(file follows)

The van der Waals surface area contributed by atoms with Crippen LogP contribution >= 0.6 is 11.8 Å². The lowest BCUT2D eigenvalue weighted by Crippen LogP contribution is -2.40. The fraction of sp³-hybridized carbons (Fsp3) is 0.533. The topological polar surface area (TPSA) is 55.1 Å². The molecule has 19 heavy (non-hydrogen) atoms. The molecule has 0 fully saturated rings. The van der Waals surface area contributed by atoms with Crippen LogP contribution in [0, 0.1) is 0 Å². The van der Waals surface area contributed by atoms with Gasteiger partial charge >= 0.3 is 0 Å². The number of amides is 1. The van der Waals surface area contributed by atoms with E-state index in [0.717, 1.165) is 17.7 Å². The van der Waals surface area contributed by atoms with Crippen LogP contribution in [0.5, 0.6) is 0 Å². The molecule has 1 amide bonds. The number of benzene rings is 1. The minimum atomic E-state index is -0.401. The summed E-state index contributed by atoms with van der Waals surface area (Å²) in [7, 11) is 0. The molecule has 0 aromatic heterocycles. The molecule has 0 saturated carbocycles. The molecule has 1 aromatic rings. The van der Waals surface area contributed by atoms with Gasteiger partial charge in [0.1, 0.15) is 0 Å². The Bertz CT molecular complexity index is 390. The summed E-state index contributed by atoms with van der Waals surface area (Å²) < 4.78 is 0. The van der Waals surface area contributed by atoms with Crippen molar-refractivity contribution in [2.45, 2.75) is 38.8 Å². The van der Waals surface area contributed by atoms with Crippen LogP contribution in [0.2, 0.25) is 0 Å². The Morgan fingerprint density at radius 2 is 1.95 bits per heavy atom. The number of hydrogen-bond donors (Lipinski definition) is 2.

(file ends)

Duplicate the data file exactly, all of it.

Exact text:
The van der Waals surface area contributed by atoms with Crippen LogP contribution >= 0.6 is 11.8 Å². The lowest BCUT2D eigenvalue weighted by Crippen LogP contribution is -2.40. The fraction of sp³-hybridized carbons (Fsp3) is 0.533. The topological polar surface area (TPSA) is 55.1 Å². The molecule has 19 heavy (non-hydrogen) atoms. The molecule has 0 fully saturated rings. The van der Waals surface area contributed by atoms with Crippen LogP contribution in [0, 0.1) is 0 Å². The van der Waals surface area contributed by atoms with Gasteiger partial charge >= 0.3 is 0 Å². The number of amides is 1. The van der Waals surface area contributed by atoms with E-state index in [0.717, 1.165) is 17.7 Å². The van der Waals surface area contributed by atoms with Crippen LogP contribution in [0.5, 0.6) is 0 Å². The molecule has 1 amide bonds. The number of benzene rings is 1. The minimum atomic E-state index is -0.401. The summed E-state index contributed by atoms with van der Waals surface area (Å²) in [7, 11) is 0. The molecule has 0 aromatic heterocycles. The molecule has 0 saturated carbocycles. The molecule has 1 aromatic rings. The van der Waals surface area contributed by atoms with Gasteiger partial charge in [0.1, 0.15) is 0 Å². The Bertz CT molecular complexity index is 390. The summed E-state index contributed by atoms with van der Waals surface area (Å²) < 4.78 is 0. The van der Waals surface area contributed by atoms with Crippen molar-refractivity contribution in [2.45, 2.75) is 38.8 Å². The van der Waals surface area contributed by atoms with Crippen LogP contribution in [0.2, 0.25) is 0 Å². The Morgan fingerprint density at radius 2 is 1.95 bits per heavy atom. The number of hydrogen-bond donors (Lipinski definition) is 2.